The Push is a film about how institutions don't keep up and about how much those enmeshed in the political processes avoid transparency and accountability.
By Zena Hagerty
Published December 11, 2016
Last fall we opened a film called The Push at the Hamilton Film Festival. Raise the Hammer described it as a "far-ranging examination of Hamilton's toxic political culture" and the headline in The Spectator read, "New film raises bothersome questions about city hall culture."
The debut of the film was an important goal for us, and we felt deeply proud of the issues raised in it. We also found the release of two films within one month (particularly this one and the hubbub surrounding it) hugely stressful, so we set the film aside for a bit.
Death threats set the film aside for a bit.
The making of a film that only a few hundred people had seen was interfering with our ability to work with community organizations in Hamilton to volunteer our time and skills as we often do, so we set the film aside for a bit.
We realized having made the film was messing with a bunch of jobs we'd normally have gotten, so we set the film aside for a bit.
We discovered that just being in the film could mess with people's working lives and that even eight months later there were weird machinations of vengeance happening that needed some time and space to sort out, so we set the film aside for a bit. A year had gone by.
Then we realized that people who had never seen the film and ultimately shouldn't have such silly power over such a thing were dictating what we did with it. So, we decided to release it.
We like to look at it as a good case study of two things: the importance of independent journalism, and how screwed up things are within City Hall in Hamilton.
This has never been a film about any particular councillor, and our intention in releasing it isn't rooted in re-raising an issue from the past. We strongly believe that people who haven't seen the film have a mistaken impression about the film and our intent in creating it.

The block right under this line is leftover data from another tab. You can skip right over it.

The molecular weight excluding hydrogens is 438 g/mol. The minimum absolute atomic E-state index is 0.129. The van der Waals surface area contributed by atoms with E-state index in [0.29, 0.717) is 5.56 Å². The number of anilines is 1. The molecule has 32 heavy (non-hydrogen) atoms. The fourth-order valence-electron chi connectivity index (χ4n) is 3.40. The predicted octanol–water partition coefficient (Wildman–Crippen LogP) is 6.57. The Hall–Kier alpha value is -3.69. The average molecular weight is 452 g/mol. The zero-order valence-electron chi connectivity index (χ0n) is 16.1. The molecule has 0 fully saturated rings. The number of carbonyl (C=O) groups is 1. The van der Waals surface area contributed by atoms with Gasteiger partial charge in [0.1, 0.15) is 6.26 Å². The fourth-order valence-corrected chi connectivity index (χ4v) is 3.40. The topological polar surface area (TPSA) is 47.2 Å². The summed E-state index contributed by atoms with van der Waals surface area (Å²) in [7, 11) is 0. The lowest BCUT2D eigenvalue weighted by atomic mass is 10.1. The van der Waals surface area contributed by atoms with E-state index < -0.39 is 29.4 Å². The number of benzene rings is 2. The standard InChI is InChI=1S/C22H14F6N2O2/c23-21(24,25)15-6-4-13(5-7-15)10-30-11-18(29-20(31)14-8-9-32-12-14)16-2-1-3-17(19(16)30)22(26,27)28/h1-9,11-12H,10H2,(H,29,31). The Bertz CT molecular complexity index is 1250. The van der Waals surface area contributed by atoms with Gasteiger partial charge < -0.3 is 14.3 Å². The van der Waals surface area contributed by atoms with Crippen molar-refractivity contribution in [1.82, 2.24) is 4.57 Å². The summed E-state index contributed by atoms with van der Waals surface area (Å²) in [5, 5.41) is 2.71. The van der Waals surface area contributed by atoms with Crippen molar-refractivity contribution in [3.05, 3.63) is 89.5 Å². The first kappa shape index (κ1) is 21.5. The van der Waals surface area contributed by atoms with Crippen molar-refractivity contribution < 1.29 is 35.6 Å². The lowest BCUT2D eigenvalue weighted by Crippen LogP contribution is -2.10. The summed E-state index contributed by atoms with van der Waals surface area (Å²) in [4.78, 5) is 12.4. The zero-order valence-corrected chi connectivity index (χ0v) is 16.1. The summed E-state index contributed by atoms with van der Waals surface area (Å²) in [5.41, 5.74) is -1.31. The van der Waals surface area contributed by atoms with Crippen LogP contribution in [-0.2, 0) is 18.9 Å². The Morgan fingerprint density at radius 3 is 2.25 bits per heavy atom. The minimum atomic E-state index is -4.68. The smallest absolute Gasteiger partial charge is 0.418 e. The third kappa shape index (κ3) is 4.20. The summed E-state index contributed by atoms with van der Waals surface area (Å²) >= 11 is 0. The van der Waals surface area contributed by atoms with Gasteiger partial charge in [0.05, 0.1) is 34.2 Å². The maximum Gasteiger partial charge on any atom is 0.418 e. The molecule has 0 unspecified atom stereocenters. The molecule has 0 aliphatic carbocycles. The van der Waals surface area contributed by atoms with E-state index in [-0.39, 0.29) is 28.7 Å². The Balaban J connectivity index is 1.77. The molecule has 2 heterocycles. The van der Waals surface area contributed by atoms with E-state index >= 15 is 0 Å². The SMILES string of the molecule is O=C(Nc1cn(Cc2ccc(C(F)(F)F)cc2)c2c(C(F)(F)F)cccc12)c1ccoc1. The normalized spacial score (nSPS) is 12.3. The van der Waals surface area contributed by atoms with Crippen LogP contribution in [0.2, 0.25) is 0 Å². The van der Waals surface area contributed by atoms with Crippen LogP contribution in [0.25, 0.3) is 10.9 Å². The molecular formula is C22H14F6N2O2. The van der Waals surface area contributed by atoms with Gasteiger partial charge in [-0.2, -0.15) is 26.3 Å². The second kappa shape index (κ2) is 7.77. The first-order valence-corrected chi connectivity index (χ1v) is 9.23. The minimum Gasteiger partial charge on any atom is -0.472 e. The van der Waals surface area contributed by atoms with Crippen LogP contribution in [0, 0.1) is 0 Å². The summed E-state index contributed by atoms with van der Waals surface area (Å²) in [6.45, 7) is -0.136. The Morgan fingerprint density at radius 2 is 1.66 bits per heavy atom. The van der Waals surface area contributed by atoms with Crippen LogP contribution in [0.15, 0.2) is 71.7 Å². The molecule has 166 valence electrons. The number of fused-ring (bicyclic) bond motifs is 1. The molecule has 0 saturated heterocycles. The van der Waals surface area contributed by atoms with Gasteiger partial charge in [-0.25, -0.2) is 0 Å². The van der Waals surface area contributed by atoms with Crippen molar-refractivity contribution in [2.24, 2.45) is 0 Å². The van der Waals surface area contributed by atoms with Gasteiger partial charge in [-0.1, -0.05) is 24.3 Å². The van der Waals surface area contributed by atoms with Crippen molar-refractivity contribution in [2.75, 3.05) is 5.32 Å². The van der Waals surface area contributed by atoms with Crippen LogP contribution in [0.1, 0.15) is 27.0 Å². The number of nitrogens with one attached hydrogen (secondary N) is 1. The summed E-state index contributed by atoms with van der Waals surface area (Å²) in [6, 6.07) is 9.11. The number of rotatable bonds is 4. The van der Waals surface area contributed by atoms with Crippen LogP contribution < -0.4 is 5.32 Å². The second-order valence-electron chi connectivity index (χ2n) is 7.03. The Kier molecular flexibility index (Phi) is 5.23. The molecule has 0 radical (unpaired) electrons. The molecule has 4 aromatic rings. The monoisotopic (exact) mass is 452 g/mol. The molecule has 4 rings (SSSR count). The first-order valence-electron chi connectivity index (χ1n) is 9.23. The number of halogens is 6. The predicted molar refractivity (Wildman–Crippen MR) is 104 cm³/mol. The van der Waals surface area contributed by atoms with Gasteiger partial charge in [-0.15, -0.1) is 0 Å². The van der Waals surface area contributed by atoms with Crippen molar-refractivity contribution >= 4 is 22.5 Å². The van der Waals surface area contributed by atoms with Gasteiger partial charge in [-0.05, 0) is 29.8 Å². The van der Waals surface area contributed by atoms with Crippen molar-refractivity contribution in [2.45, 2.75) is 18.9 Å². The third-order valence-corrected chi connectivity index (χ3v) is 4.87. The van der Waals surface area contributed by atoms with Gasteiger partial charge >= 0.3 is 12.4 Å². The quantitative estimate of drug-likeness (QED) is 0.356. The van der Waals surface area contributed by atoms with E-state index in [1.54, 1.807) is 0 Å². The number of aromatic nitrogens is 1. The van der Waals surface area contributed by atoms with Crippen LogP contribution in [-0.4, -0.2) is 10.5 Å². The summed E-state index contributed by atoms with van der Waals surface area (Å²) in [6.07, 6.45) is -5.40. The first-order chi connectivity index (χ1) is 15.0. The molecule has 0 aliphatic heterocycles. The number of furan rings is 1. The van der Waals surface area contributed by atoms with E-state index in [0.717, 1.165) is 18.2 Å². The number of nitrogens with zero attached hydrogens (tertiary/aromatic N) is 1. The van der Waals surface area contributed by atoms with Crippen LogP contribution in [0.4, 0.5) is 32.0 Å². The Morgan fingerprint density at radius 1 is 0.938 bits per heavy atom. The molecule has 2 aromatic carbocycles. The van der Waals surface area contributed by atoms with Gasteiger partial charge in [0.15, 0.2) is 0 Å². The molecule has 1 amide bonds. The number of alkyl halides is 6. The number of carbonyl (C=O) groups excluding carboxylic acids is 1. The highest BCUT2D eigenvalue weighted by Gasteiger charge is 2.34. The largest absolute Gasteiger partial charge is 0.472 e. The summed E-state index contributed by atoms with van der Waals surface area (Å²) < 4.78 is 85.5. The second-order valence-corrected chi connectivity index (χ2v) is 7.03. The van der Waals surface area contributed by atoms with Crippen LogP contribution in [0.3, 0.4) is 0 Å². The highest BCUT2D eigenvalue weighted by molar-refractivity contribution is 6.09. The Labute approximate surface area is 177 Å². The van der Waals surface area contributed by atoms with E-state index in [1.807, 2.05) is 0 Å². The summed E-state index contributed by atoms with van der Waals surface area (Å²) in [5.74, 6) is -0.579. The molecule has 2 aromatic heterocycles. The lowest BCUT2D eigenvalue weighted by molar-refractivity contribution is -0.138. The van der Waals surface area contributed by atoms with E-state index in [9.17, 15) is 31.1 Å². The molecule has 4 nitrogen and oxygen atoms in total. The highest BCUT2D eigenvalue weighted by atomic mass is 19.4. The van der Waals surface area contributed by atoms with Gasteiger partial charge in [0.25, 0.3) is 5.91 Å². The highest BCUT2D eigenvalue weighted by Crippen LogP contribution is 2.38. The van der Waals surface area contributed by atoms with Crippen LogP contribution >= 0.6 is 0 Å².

Looking at how our city, nation, and world function, it strikes us that any in-depth analysis of the machinations of those in power illuminates the same basic issues. This is an example of such, and not at all created to attack, so much as reveal.
It's a film about how institutions don't keep up and about how much those enmeshed in the political processes avoid transparency and accountability. We think it's an important look into how things still function in Hamilton.
A couple hundred people seeing the film resulted in a lot of hubbub and a little bit of change. So, we're going to give it away for free for a day - the deal being, if you like it, tell other people that they should watch it.
Ultimately, we made this film so that we could understand why one of our local journalists felt the need to leave the city after what seemed a straightforward incident that should have resolved itself and; in doing so, discovered that our local bureaucracy is more of a mess than we ever imagined.
The Push is our civic offering to you.
We will have a free online screening this Sunday, December 11 on our website: http://pushmovie.ca/.
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